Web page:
- the products manufactured or contracted to be manufactured that have not been found to be "DRC Conflict Free";
- the facilities used to process the conflict minerals in those products;
- the country of origin of the conflict minerals in those products; and
- the efforts to determine the mine or the originating location with the greatest possible specificity.
If a company is unable to determine the origin of the 3TG minerals in its products, the SEC provides a two-year grace period (four years for smaller reporting companies) during which the company may report its products as "DRC Conflict Undeterminable." In that case, the company does not need to obtain an independent private sector audit of the Conflict Minerals Report, but it must identify the following information in its Report:
- the products manufactured or contracted to be manufactured that are "DRC Conflict Undeterminable";
- the facilities used to process the minerals in those products, if known;
- the country of origin of the minerals in those products;
- the efforts to determine the mine or location of origin with the greatest possible specificity; and
- the steps it has taken or will take to mitigate the risk that its necessary conflict minerals benefit armed groups, including any steps to improve due diligence.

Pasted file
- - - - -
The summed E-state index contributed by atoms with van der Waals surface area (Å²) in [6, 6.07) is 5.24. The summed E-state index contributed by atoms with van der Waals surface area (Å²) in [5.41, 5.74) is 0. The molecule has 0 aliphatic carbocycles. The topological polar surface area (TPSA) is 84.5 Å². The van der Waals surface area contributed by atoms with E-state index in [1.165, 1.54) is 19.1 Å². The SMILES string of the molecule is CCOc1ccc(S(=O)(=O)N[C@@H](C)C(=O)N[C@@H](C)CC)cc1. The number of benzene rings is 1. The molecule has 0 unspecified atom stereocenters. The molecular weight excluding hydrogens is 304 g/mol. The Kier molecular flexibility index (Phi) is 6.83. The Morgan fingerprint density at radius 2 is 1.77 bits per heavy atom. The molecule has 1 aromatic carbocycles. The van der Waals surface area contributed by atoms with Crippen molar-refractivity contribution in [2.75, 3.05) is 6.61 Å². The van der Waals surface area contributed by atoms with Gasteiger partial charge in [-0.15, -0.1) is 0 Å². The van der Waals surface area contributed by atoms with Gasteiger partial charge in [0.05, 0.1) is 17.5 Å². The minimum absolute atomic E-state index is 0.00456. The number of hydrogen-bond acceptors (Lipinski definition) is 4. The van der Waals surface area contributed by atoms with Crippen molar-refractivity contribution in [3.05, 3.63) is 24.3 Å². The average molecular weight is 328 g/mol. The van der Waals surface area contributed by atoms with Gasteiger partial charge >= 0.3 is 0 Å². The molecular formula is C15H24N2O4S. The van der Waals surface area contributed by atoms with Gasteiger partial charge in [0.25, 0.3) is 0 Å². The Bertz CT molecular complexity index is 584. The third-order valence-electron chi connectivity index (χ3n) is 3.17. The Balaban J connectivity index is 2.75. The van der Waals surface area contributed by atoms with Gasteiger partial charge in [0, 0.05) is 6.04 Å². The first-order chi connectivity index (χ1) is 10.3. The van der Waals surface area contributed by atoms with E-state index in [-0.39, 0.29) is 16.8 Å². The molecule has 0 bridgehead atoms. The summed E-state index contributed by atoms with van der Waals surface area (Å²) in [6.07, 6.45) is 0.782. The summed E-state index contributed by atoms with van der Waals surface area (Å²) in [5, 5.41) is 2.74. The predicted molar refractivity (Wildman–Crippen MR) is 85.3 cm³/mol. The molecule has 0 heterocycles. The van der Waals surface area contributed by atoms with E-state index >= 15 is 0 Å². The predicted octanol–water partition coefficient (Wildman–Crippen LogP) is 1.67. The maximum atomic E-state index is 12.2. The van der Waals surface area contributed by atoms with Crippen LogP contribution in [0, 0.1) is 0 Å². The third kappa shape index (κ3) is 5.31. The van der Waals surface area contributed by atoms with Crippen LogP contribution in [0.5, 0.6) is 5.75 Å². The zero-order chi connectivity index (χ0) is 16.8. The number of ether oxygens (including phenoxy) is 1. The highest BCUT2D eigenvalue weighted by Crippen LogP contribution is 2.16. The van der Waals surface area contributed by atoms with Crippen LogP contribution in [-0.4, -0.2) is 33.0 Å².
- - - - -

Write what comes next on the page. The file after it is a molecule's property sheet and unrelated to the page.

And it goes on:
Special rules apply to companies whose products use recycled or scrap 3TG minerals. If the minerals originate from recycled or scrap sources instead of mined sources, the products containing those minerals are considered "DRC Conflict Free." If, after conducting a country of origin inquiry, a company cannot reasonably conclude that any gold being used is from recycled or scrap sources, then the company must undertake due diligence in accordance with guidelines promulgated by the Organization for Economic Cooperation and Development, prepare a Conflict Minerals Report and obtain an independent audit of the report.
If a company cannot reasonably conclude that tin, tantalum or tungsten being used is from recycled or scrap sources, then the company must describe due diligence measures it exercised in its Conflict Minerals Report.
Baker Hostetler is helping clients to understand the new conflict minerals rules and take the necessary steps for compliance. We can assist with country of origin inquiries, adopting appropriate due diligence procedures, conducting supply chain audits, preparing SEC reports and reviewing contract provisions to ensure proper tracing of mineral origins.
For more information on compliance with the SEC's Conflict Minerals rules implementing Section 1502 of the Dodd-Frank Wall Street Reform and Consumer Protection Act, contact Melvin S. Schwechter (email@example.com, 202.861.1559); Michael S. Snarr (firstname.lastname@example.org, 202.861.1710) or your Baker Hostetler relationship contact.
Authorship Credit: Melvin S. Schwechter and Michael S. Snarr